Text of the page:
Energy production, conversion, and use have environmental impacts in terms of greenhouse gas (GHG) emissions, water use, and land-use footprints. There has been little systems-level research done in this area, particularly in Canada. This is the focus of our research. More specifically, there are four areas of focus: techno-economic assessments of energy systems, energy and environmental modeling, life cycle assessments of energy systems, and biomass feedstock supply, processing, and logistics. My research program focusses on both renewable and non-renewable sources of energy. Our research goals are to rank the myriad options of biomass use (e.g., power, liquid fuels, gaseous fuels, chemicals, by-products, etc.) and to work to reduce biomass energy technology costs.
Research Theme Areas
The NSERC Industrial Chair Program focuses on four key theme areas: integrated energy-environmental planning and forecasting, energy returns on investment (EROI) of energy conversion pathways, techno-economic assessments of energy conversion pathways, and resource assessment. This program will help develop a scientifically credible knowledge base with which to compare different energy sources, along with their conversion technologies and environmental impacts.
Integrated Energy-Environmental Modelling
This theme area focuses on the development of integrated resource planning models. These models would be used to project energy supply-demand mixes, associated costs, and greenhouse gas (GHG) emissions over a long-term planning horizon for Canada. The Long-range Energy Alternative Planning System (LEAP) model will be used for integrated energy-environmental analysis for different jurisdictions. The LEAP model is a data-intensive framework for energy supply-and-demand use patterns and includes the characteristics of thousands of energy production, conversion, and use technologies. This model will be used to assess several GHG mitigation scenarios in the energy demand and supply sectors, including energy efficiency improvement, the implementation of renewable energy, biofuel use, and the implementation of advanced energy conversion technologies. The outcomes of this research will help evaluate the extent of GHG mitigation possible in a long-term planning horizon with GHG abatement costs ($/tonne of CO2 abated). This will help in the formulation and assessment of policies for the provincial government and in making investment decisions for industry. This theme area also focuses on the development of water and land footprints for a range of energy conversion pathways. Specific models would be developed to assess these.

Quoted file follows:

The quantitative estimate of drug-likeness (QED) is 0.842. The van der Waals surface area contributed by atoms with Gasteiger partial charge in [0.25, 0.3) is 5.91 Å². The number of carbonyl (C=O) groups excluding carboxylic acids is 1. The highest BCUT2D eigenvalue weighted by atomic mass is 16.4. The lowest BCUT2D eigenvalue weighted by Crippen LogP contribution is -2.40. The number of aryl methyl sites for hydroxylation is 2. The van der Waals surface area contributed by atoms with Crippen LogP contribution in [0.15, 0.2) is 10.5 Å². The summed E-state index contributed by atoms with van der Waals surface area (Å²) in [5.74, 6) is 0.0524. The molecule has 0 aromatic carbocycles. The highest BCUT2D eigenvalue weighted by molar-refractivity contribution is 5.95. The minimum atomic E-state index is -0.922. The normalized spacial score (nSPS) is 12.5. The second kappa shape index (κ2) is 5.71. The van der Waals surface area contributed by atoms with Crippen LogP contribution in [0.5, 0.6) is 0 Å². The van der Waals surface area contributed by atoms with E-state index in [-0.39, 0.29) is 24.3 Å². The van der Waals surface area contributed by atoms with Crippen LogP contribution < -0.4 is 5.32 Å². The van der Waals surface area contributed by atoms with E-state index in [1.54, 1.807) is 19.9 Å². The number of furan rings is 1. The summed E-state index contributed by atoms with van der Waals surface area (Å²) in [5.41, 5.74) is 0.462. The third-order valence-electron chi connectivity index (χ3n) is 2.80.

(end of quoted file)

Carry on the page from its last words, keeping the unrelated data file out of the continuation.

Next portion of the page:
Energy Return on Investment (EROI) of Energy Pathways
This theme area will assess energy pathways in terms of a ratio of energy output to energy input. The goal is to answer the question: how much fossil fuel energy is required over a life cycle to produce a unit of energy from a particular energy source? This ratio is referred to as net energy ratio (NER). Evaluating the NER over the life cycle for energy pathways (for both renewable and non-renewable energy systems) helps in understanding the effectiveness of a particular system compared to other energy systems. Each energy production pathway is analyzed as a combination of several unit operations. The material, equipment, and fuel-embodied energy and emissions factors are determined for each unit operation involved in a conversion pathway over its life cycle. The energy and emissions associated with each unit operation are investigated in detail. Overall, this theme focusses on life cycle assessments of energy pathways.
Techno-economic Assessment of Energy Conversion Pathways
This area of research is aimed at developing data-intensive techno-economic models to determine the viability and economic competitiveness of energy production, conversion, and use pathways, and to determine the cost of producing energy from a particular energy source. These models will include characteristics of energy systems such as efficiency, capacity factor, scale, yields, conversion rates, etc., that are specific to each unit operation involved in getting the end product from the primary resource and over the life of the plant. The models typically include energy and mass balances of the unit operations. A number of tools would be used to develop different techno-economic models including process models. The techno-economic models are specific to a jurisdiction and are sensitive to costs, which vary significantly from place to place. There are many new renewable sources of energy being considered as possible replacements of fossil fuels. These need to be evaluated and compared to conventional sources; there is very limited research on costs.
This theme area is focussed on the development of energy resource assessment intensity maps for a range of renewable (e.g., biomass, wind, solar) and non-renewable energy sources for Alberta and Canada. The maps include data-intensive geographical information system (GIS) maps. There is limited research in this area.